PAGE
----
Italy's food, weather, and attractive house prices help make it the dream holiday home location for many Brits.
Some intend that eventually their second home will become their main residence – often by retiring to Italy – while others just enjoy spending prolonged periods of time in their second home, but want to keep their main home in the UK.
For those people it's important to note that the 90-day rule will kick in once the Brexit transition period ends on December 31st 2020.
The rule – the same one which has always been in place for all non-EU citizens wanting to spend time in EU countries – states that you can spend 90 out of every 180 days in the EU without needing to get visas or residency.
So people who currently like to spend long, relaxed summers in Italy, or come here to avoid colder winters in the UK, will find that their plans are curtailed by Brexit.
A few things to note are;
- The rule allows for 90 days in every 180, so in total in the course of a year you can spend 180 days in Italy, just not all in one go
- The rule applies to the whole of the EU, so if you spend a whole three months in Italy you can't then go for a week in Paris within the same 180 day period
- The clock only stops once you leave the EU and head to a non-EU country (which the UK will be from December 31st 2020).
But are there ways round this to allow for longer trips?
Will you need a visa?
With the 90-day rule in place, the way for non-residents to spend more time in Italy will now be to get a long-stay visa
Should you get Italian residency?
If you really want to spend long periods in Italy you may be looking at taking up Italian residency.
This is more than simply declaring that you live in Italy. To become resident you will need to apply for a residency permit or permesso di soggiorno – which comes with its own conditions, see more on those here.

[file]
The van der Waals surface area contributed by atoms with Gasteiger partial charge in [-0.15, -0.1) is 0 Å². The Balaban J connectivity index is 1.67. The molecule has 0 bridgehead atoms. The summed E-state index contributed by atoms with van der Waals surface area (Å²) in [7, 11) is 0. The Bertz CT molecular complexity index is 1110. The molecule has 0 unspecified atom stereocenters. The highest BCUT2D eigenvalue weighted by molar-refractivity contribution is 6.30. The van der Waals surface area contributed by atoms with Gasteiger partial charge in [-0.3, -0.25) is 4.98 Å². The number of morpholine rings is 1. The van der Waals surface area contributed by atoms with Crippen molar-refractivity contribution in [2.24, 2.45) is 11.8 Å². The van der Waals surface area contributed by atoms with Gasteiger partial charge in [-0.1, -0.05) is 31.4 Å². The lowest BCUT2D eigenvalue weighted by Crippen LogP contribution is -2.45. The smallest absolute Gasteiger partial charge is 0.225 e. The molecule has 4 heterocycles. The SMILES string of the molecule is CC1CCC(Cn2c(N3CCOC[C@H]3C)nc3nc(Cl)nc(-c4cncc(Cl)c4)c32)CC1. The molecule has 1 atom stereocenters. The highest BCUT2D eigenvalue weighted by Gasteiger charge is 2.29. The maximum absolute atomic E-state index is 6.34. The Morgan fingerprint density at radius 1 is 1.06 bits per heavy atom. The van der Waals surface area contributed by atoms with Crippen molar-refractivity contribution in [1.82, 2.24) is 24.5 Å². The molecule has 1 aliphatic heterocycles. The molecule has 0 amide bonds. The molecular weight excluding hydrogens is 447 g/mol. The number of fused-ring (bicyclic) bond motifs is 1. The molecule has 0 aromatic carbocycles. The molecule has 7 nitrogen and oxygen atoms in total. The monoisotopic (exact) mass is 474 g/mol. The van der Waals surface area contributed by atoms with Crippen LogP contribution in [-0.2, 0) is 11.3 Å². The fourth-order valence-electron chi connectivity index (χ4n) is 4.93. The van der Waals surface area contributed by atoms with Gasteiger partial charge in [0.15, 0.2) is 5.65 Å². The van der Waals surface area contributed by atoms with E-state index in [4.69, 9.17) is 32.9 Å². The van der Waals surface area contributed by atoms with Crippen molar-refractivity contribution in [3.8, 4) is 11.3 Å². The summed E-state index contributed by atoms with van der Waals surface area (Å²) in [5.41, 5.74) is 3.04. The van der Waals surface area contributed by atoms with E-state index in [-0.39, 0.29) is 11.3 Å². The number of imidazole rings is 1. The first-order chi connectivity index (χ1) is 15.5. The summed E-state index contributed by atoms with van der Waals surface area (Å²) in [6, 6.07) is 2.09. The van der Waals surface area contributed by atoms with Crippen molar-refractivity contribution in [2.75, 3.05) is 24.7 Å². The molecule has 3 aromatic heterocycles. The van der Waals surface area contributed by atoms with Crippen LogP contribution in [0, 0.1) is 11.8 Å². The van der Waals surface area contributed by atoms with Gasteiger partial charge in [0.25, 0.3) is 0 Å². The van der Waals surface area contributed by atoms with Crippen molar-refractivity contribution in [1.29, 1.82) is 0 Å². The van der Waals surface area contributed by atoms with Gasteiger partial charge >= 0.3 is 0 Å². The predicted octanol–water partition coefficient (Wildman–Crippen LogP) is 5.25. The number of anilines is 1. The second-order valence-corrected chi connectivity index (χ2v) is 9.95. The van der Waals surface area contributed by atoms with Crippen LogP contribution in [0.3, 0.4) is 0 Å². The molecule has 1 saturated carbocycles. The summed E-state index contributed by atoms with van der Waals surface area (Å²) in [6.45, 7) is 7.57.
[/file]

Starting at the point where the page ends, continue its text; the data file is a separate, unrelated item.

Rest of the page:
However you will also need to become a tax resident in Italy, which means filing annual tax returns with Italian authorities, even if all you income comes from the UK or elsewhere, and registering with the Italian healthcare system (which may not be free.)
These are some of the most commonly-cited reasons for people choosing not to take up Italian residency.
- Brexit: Should British second-home owners in Italy take up Italian residency?
- Why moving to southern Italy with a foreign pension could cut your tax bill
- How to register for residency in Italy: A step-by-step guide for Brits
You cannot be a permanent resident of two countries at once, so if you become an Italian resident you have to give up your British residency which has an impact on things like tax and access to the NHS.
Is it possible to slip under the radar?
Many British people have got used to coming and going with minimal paperwork or checks, and without having to keep track of how many days were spent where.
But passport checks are expected to become stricter from the end of this year, not least because British nationals will no longer be able tp use the EU/EEA/CH passport queue.
See The Local's Brexit section for more details and updates.